As retail continues to rapidly evolve in this digital age, the need to reimagine shopping centers is greater than ever. The large size and central locations of retail centers make them great opportunities for redeveloping into new districts that integrate a variety of uses and create new urban districts and high quality community gathering spaces.  Every location is different and requires its own unique set of solutions. As designers, we came up with eight ways to reinvent retail for a changing world.  They include:

  1. Incorporate more food, beverage, and entertainment
  2. Create a real neighborhood by adding housing
  3. Provide a great public realm
  4. Make it bike-friendly
  5. Add and integrate medical, office, and hotels
  6. Include affordable housing
  7. Reconnect the street network
  8. Make it memorable

 

#1: Incorporate more food, beverage, and entertainment.  Create more active and vibrant places centered around food, entertainment, and socializing. Provide activities and experiences that can’t be done online. This involves creating an overall higher quality environment and includes adding large outdoor dining areas, beer gardens, market halls, and providing flexible tenant spaces, pop-ups, and opportunities for food trucks.

An SGPA project that exemplifies this is the currently under construction Cityline Entertainment Block in downtown Sunnyvale, California.  This project contains a 12-screen AMC Theater that sits atop of a Whole Foods Market. This building will anchor a new town square and be the entertainment centerpiece of a six-block mixed-use village on a former mall site. At the primary corner, large outdoor dining terraces spill out of the glassy 2nd floor theater lobby and the Whole Foods below to allow people to participate in and enjoy the street life of the city.

What are some recent trends involving entertainment in retail?

Glenn Wood: Creating a social space such a bar or lounge for people to watch participants of the activities such as indoor surf, climbing, or ice skating.  The patrons doing the activities become the entertainment.

 

#2: Create a real neighborhood.  Adding housing to retail centers provides life to the area throughout the day and night; as well as provides centrally-located compact housing close to retail, services, and jobs. Well-integrated housing transforms what was formerly a single-use center into a real neighborhood with a variety of uses, well-designed streets, and many destinations that are a pleasure to walk or bike to.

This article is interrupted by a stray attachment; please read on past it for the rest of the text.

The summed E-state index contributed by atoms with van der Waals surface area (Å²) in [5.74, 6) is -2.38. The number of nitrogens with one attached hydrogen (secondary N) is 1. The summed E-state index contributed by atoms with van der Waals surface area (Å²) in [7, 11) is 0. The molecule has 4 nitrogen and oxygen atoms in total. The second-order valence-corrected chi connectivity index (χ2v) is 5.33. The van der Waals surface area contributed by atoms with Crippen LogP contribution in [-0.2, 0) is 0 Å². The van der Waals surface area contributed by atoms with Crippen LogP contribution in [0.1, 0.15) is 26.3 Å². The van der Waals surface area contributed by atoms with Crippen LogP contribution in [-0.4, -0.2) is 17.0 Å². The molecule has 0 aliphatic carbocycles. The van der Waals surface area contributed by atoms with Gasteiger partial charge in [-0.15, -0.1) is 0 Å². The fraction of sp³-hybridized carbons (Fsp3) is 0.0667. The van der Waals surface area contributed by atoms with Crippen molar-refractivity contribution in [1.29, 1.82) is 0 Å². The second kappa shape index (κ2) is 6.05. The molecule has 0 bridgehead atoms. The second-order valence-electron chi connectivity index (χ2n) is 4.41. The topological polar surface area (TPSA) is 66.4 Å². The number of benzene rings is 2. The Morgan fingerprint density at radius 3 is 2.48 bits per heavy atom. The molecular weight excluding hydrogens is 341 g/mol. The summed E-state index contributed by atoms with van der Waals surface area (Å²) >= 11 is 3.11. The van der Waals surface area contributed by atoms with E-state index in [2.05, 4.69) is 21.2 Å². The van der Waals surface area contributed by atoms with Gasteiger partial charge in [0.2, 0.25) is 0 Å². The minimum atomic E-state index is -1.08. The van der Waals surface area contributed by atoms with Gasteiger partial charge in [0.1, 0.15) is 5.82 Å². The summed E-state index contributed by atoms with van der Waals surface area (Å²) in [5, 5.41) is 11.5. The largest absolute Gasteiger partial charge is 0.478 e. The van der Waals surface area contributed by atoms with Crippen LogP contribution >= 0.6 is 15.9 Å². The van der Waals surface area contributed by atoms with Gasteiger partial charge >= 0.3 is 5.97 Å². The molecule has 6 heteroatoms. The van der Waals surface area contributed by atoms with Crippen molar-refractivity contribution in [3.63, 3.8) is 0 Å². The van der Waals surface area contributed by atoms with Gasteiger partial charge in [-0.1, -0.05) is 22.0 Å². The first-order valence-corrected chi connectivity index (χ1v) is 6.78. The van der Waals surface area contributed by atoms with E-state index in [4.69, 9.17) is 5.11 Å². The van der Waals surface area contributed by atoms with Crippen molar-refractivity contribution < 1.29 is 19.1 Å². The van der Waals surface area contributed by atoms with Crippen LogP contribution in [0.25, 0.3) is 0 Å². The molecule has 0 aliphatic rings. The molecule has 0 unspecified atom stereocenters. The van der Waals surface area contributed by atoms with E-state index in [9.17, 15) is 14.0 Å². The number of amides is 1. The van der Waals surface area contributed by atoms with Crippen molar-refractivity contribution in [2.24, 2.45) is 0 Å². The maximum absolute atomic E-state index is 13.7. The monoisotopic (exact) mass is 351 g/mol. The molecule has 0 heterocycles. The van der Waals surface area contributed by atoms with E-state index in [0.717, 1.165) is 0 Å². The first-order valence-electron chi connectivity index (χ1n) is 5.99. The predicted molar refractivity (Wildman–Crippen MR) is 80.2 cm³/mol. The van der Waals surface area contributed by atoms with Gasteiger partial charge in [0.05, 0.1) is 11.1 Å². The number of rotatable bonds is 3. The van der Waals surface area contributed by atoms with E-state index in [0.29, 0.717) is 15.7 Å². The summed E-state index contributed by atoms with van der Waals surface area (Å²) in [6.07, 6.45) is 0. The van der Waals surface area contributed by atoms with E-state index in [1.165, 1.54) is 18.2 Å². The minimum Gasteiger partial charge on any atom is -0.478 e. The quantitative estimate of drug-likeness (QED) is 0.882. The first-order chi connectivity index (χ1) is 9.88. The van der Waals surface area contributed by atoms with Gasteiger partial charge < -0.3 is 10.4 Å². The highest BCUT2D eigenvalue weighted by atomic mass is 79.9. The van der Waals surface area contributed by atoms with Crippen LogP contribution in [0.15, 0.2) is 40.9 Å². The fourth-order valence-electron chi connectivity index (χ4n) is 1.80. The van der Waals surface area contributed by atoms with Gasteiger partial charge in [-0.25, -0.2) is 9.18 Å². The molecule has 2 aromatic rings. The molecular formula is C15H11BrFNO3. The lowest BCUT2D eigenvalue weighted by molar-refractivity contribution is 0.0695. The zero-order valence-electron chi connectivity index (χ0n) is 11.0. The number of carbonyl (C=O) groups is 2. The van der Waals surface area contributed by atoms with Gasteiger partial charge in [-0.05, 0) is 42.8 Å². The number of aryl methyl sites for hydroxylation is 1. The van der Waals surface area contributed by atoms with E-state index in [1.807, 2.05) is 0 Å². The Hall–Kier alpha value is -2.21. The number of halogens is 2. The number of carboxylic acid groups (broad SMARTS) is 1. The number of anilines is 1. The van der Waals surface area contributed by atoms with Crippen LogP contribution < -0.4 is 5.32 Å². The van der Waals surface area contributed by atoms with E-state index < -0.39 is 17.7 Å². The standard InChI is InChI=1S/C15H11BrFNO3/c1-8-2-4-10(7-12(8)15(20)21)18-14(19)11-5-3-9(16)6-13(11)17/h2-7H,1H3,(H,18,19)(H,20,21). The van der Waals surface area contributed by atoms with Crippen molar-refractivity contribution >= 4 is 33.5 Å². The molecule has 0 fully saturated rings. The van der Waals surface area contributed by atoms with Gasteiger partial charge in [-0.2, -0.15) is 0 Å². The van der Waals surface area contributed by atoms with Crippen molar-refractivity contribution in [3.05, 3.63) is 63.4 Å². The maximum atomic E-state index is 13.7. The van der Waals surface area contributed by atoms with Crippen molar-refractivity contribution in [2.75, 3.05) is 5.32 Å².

SGPA’s University Mall project in Davis, California brings new food and social spaces to a commercial center on the edge of the UC Davis campus.  By weaving in 175 student residential units and 16,000 square feet of retail, this project creates a neighborhood center for students, families, and local residents to enjoy.

 

#3: Provide a great public realm.  People want to shop, dine, and relax in areas that feel like a community – not an asphalt parking lot.  Incorporating parks, plazas, and attractive streets with social spaces for outdoor dining and people watching can allow residents to enjoy a high quality and healthy lifestyle. 

The Ellis Village Center is a mixed-use neighborhood in Tracy, CA. This multi-phased project includes a mixed-use retail village, a daycare, an aquatic park, a rec center, and a community library. The variety of uses are linked together with a network of tree-lined streets, neighborhood parks, and a central town square as the heart of the new neighborhood.

What would you say is the biggest trend you are seeing in recent Retail projects?

Glenn Wood: Creating great social gathering places by adding more food and beverage tenants with large outdoor dining terraces that integrate nature and green spaces.

 

#4: Make it bike friendly.  Designing streets and linear parks with protected bike lanes that connect to larger bike networks make it both convenient, safe, and enjoyable for adults and children to use bikes for leisure and day-to-day transportation. Convenient bike racks and bike locker locations encourage people to use bikes for everyday trips and errands and allows for a more physically active, low carbon, and higher-quality lifestyle for residents.

With the guidance and support of the various planning departments we work with, we are incorporating more and more bike amenities and bike-friendly infrastructure into our projects.